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    Tigers team up for Iron Hand

    Tigers team up for Iron Hand

    Photo By Senior Airman Jasmine Barnes | A U.S. Air Force F-16 Viper pilot assigned to the 79th Fighter Squadron gestures tiger...... read more read more



    Story by Senior Airman Jasmine Barnes 

    23rd Wing Public Affairs

    MOODY AIR FORCE BASE, Ga. -- The 74th Fighter Squadron served as a Tactical Operations Center at Moody Air Force Base, Georgia, for the 20th Fighter Wing’s exercise, Iron Hand, Nov. 8-10, 2021.

    Iron Hand was designed to strengthen Air Combat Command’s ability to rapidly move between locations, be tactically unpredictable and give Airmen the opportunity to assist teammates. By providing a contingency location, Moody AFB made it possible for the 20th FW to conduct the exercise.

    “Iron Hand is an example of how two wings are learning together,” said Maj. William Piepenbring, 23rd Fighter Group assistant director of operations. “During the exercise, A-10C Thunderbolt II aircraft and F-16 Vipers flew together in Moody’s airspace and practiced their warfighting functions to include close air support and suppression of enemy air defenses.”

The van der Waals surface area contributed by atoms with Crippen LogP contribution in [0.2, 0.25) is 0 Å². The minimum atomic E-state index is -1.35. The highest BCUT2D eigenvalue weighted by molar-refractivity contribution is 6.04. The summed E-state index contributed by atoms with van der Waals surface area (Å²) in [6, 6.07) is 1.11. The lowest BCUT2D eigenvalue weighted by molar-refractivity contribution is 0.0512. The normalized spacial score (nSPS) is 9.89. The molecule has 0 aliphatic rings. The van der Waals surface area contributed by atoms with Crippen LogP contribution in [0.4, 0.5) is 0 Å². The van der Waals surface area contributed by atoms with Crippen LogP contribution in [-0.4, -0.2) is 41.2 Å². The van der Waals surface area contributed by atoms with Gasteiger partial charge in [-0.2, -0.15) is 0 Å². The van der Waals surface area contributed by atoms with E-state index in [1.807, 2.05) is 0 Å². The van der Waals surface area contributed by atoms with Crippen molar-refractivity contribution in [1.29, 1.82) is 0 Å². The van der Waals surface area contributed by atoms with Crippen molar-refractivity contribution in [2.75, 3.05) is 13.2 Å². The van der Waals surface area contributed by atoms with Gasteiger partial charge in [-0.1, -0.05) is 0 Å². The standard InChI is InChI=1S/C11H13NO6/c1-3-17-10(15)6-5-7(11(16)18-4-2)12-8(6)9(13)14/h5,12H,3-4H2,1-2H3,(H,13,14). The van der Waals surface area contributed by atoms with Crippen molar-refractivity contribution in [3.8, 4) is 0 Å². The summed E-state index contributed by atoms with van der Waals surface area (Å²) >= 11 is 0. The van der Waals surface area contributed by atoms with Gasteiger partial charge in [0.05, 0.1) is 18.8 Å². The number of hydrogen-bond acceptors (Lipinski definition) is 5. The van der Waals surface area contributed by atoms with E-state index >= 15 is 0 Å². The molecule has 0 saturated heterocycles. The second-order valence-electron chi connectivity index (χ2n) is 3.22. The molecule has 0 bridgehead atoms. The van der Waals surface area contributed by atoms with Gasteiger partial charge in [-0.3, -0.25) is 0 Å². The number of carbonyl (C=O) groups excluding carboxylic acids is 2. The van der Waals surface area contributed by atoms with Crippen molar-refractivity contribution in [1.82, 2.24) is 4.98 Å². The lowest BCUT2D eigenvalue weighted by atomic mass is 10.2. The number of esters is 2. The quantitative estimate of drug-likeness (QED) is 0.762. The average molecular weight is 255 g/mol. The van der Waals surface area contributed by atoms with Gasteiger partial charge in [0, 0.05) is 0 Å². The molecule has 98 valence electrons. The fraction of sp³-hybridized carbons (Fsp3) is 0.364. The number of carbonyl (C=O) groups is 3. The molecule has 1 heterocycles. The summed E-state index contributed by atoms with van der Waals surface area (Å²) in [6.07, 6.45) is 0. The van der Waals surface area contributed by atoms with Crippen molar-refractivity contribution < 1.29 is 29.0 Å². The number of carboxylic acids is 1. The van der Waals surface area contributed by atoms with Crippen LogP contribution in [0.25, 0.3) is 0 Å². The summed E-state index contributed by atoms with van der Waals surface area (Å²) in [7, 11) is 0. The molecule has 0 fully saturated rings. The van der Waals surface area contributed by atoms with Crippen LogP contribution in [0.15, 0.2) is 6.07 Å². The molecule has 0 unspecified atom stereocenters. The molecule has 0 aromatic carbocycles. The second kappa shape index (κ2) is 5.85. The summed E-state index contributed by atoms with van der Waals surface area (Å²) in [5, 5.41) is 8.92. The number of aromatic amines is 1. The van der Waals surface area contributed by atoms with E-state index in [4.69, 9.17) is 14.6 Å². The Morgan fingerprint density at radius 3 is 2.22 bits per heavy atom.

Side by side, the 74th and 79th Fighter Squadrons conducted integrated combat turns and hot-pit refuels.

    Staff Sgt. Tova Coonce, 79th Fighter Generation Squadron maintainer, said these procedures showcase their abilities to reload and refuel jets in order to get them back in the sky as quickly as possible.

    By conducting these tactics at various locations, ACC units can practice how they would perform in contested environments.

    “This prepares us for the future of being able to operate in different environments,” said Master Sgt. Kamil Glowacki, 79th FGS aircraft section chief. “It’s forcing our Airmen to take on greater responsibility and partner with multiple units to execute operations.”

    While Moody AFB mainly provided Shaw AFB with a location to operate from, Moody AFB’s 74th FS benefitted from the exercise as well.

    “It’s an awesome opportunity to fly together and sharpen our aviation skills,” Piepenbring said. “Our strategic competitors are improving their capabilities and we must adapt to maintain our edge. The more opportunities we get to practice under this new way of presenting forces, the better we get.”

    As ACC continues to hone ACE capabilities, its units will continue to practice from locations with varying levels of capacity and support, ensuring Airmen and aircrews are postured to deliver lethal combat power across the spectrum of military operations.



    Date Taken: 11.10.2021
    Date Posted: 11.12.2021 15:14
    Story ID: 409260

    Web Views: 365
    Downloads: 0